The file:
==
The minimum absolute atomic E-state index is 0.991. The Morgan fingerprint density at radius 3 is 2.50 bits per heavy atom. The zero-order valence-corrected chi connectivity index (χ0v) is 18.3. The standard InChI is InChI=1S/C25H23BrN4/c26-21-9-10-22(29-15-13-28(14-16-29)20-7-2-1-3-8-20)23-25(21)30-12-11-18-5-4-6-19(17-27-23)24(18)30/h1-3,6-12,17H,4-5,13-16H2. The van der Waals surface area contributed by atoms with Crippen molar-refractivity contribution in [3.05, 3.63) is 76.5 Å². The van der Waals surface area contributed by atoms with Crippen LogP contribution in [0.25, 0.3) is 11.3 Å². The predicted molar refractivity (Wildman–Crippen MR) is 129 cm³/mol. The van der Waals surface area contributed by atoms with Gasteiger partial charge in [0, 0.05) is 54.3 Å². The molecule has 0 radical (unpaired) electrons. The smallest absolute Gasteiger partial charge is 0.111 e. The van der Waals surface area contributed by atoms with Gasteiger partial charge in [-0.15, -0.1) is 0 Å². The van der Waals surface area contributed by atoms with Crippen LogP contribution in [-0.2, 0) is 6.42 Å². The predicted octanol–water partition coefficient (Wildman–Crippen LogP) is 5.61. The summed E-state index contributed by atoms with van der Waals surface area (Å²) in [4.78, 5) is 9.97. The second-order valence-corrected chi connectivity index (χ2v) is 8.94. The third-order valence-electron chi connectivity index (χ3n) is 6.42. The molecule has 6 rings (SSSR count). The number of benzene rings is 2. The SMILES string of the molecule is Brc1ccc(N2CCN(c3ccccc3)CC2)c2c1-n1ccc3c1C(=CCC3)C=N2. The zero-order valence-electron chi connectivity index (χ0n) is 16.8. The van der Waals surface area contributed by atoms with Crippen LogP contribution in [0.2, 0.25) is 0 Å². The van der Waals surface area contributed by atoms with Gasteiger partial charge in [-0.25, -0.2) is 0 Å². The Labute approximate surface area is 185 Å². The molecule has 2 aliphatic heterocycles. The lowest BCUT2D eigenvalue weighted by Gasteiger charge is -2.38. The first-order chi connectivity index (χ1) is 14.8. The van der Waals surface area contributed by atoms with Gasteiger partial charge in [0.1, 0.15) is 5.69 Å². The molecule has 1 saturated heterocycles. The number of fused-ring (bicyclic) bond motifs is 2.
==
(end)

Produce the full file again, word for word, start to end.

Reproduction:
The minimum absolute atomic E-state index is 0.991. The Morgan fingerprint density at radius 3 is 2.50 bits per heavy atom. The zero-order valence-corrected chi connectivity index (χ0v) is 18.3. The standard InChI is InChI=1S/C25H23BrN4/c26-21-9-10-22(29-15-13-28(14-16-29)20-7-2-1-3-8-20)23-25(21)30-12-11-18-5-4-6-19(17-27-23)24(18)30/h1-3,6-12,17H,4-5,13-16H2. The van der Waals surface area contributed by atoms with Crippen molar-refractivity contribution in [3.05, 3.63) is 76.5 Å². The van der Waals surface area contributed by atoms with Crippen LogP contribution in [0.25, 0.3) is 11.3 Å². The predicted molar refractivity (Wildman–Crippen MR) is 129 cm³/mol. The van der Waals surface area contributed by atoms with Gasteiger partial charge in [0, 0.05) is 54.3 Å². The molecule has 0 radical (unpaired) electrons. The smallest absolute Gasteiger partial charge is 0.111 e. The van der Waals surface area contributed by atoms with Gasteiger partial charge in [-0.15, -0.1) is 0 Å². The van der Waals surface area contributed by atoms with Crippen LogP contribution in [-0.2, 0) is 6.42 Å². The predicted octanol–water partition coefficient (Wildman–Crippen LogP) is 5.61. The summed E-state index contributed by atoms with van der Waals surface area (Å²) in [4.78, 5) is 9.97. The second-order valence-corrected chi connectivity index (χ2v) is 8.94. The third-order valence-electron chi connectivity index (χ3n) is 6.42. The molecule has 6 rings (SSSR count). The number of benzene rings is 2. The SMILES string of the molecule is Brc1ccc(N2CCN(c3ccccc3)CC2)c2c1-n1ccc3c1C(=CCC3)C=N2. The zero-order valence-electron chi connectivity index (χ0n) is 16.8. The van der Waals surface area contributed by atoms with Crippen LogP contribution in [0.2, 0.25) is 0 Å². The van der Waals surface area contributed by atoms with Gasteiger partial charge in [-0.25, -0.2) is 0 Å². The Labute approximate surface area is 185 Å². The molecule has 2 aliphatic heterocycles. The lowest BCUT2D eigenvalue weighted by Gasteiger charge is -2.38. The first-order chi connectivity index (χ1) is 14.8. The van der Waals surface area contributed by atoms with Gasteiger partial charge in [0.1, 0.15) is 5.69 Å². The molecule has 1 saturated heterocycles. The number of fused-ring (bicyclic) bond motifs is 2.